Where the humble heart finds joy, the hardened heart mistakes evil for the good he seeks. As we work our way through 1st John, we will find those that walk in this darkness (whether false teachers or teachers of truth whose lives defy their words), consistently end in places of evil. Finding themselves there unexpectedly, they will either repent (turn and go the other way) or in a knee jerk reaction, dig in for the fight. Those walking in the light may be hurt by their own actions and embarrassed but are repentant. Those walking in darkness, cover their sins in the cloak of night and find it easier and easier to justify who they are and what they are doing… usually in the name of Jesus.

1st John teaches us to test our own lives against true north. It provides us an acid test of the genuine Christian Faith. It may not be easy to subject ourselves to this standard, but it will result in joy that is lasting where all pursuits to find human happiness fail.

Can I Really Forgive?

Perhaps as much as any sermon series I have ever preached, this subject of Forgiveness has generated questions. The title of this article is the question that seems to be hiding beneath most of the others. The question is actually a good one. We have been conditioned to believe that forgiving and forgetting go hand-in-hand and if we continue to remember anything concerning the offense we have somehow failed at the attempt to forgive. Here, in a nutshell, is the key for us to think about: it is not that we won’t remember; it is rather that we won’t remember it againstthem. Of course you will remember the event. God does not forget our sins in that sense either. He simply does not remember them against us.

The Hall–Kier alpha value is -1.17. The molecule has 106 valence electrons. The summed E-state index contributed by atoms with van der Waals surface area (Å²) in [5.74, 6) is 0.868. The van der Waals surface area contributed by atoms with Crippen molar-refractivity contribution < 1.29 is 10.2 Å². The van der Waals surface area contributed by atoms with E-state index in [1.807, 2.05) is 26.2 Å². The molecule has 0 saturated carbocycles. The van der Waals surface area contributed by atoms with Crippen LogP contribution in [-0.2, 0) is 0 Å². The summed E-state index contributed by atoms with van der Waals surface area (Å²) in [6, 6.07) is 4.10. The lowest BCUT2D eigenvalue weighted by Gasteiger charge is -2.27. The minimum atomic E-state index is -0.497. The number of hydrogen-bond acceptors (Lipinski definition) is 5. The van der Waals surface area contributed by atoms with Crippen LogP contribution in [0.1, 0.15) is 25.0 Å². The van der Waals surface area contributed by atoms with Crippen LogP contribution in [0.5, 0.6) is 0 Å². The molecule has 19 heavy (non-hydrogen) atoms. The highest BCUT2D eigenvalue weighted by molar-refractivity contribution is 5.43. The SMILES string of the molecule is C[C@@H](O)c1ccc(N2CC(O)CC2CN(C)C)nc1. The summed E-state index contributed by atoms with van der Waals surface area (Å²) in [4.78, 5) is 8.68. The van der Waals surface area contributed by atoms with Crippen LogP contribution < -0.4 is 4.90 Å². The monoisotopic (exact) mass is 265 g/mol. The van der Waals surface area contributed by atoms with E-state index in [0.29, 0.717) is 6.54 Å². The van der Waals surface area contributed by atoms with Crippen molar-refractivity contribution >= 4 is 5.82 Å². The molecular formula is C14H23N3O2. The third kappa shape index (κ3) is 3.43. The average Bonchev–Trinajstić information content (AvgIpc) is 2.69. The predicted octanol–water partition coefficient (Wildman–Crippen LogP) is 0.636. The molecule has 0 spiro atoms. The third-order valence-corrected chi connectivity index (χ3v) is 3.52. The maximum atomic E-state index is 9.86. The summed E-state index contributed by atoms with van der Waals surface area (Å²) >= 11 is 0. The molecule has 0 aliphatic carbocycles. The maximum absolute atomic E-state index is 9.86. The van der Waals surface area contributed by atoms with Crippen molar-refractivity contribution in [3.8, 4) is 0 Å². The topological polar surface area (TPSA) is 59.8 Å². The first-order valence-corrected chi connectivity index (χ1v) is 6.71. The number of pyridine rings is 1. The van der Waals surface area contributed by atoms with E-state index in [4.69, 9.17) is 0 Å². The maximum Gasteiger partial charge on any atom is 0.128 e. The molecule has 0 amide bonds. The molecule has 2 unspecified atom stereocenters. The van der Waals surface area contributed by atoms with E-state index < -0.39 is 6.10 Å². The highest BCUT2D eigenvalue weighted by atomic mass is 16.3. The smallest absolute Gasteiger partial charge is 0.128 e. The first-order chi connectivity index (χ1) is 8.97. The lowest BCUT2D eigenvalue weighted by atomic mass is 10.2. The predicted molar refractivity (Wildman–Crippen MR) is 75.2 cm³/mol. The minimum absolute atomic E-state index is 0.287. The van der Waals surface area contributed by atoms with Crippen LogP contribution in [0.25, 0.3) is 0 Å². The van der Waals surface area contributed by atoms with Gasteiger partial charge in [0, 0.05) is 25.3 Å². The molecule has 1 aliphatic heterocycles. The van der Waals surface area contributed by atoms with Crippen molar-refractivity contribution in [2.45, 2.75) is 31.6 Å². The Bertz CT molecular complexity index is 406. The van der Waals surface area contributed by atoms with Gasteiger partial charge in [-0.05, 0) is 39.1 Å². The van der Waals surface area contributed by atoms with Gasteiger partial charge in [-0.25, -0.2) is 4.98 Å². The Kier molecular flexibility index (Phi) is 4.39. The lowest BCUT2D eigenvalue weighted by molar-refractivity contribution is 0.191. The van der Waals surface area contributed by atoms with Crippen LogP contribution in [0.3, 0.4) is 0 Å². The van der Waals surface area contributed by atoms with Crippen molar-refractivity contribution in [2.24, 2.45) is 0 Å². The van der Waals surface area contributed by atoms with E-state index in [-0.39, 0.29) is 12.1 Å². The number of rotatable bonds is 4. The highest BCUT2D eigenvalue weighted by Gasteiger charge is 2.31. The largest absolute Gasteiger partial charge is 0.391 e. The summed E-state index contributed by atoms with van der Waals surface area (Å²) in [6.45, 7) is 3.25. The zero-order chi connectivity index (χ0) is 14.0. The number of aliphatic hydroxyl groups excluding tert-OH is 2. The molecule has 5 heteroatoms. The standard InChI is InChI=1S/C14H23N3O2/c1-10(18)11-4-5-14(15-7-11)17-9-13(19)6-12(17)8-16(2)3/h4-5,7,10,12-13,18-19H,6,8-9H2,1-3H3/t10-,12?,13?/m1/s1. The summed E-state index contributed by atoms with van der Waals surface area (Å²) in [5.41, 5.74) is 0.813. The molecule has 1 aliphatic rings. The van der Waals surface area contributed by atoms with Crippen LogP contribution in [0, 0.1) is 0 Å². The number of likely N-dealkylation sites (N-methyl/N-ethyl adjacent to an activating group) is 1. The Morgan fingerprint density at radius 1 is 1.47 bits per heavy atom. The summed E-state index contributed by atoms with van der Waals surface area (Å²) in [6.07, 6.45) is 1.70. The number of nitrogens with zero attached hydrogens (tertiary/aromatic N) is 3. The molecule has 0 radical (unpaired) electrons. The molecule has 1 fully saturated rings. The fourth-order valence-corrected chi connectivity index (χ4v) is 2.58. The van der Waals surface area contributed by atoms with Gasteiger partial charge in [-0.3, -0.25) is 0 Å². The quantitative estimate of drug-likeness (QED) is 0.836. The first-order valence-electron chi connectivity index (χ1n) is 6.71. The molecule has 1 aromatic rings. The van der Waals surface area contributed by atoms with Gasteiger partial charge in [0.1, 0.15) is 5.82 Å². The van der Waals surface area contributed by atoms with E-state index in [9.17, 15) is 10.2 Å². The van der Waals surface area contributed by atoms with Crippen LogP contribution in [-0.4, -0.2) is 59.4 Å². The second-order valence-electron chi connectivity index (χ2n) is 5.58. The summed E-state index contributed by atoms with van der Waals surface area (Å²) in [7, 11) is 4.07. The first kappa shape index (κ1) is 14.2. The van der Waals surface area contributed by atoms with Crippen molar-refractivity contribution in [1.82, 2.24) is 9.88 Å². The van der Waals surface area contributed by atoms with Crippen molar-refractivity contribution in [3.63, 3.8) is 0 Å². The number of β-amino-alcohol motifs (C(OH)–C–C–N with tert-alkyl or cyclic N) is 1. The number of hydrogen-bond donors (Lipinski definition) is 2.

These kinds of basic misunderstandings concerning biblical forgiveness reinforce the reality that we have a ton of work to do just to get to a place we are ready (emotionally, mentally, spiritually and psychologically) to begin the process of forgiveness with any real anticipation of living in a forgiving spirit. This will not be a short or painless journey, should you choose to take the challenge.

You will note that forgiveness was just referred to as a “process.” For the most part, the people I have spoken with about this subject over the years have viewed forgiveness as an event in time… something we do and then move on. They see it as a time when they said to someone (or thought to themselves): “I forgive you.” The first question to address here should be; is this confession (speaking good words) sufficient to getting the job done? And how do I know when the job is really accomplished?

Some have suggested by their questions recently, that in positing this “first question,” I have actually gotten ahead of myself. They ask questions like: “Is it not true that only God can forgive sins?” and “What about the imprecatory Psalms (those Psalms where King David and others are praying for the destruction of their enemies)… is this type of prayer no longer appropriate on this side of the cross?” Or “Can I pleasestill pray these kinds of prayers without guilt?” What about correcting (or even punishing) our children, if we forgive them, does this not presume they will avoid punishment? So, perhaps as we lay the foundations for this study we will attack these kinds of subjects earlier than I had planned. We won’t get to all the answers in this article as space will not allow for even all the questions heard so far, but we will attempt to plant a few of the seeds of answers in the rich soil of the scriptures. As we attempt to surround these difficult issues with practical suggestions (if not exacting answers), it is my prayer that you will have the courage to make this personal. Not just personal as you ruminate on all those that have offended or sinned against you, but even more personal than that. So personal that you determine to both seek forgiveness and seek in your heart and mind to forgive others their most egregious sins against you.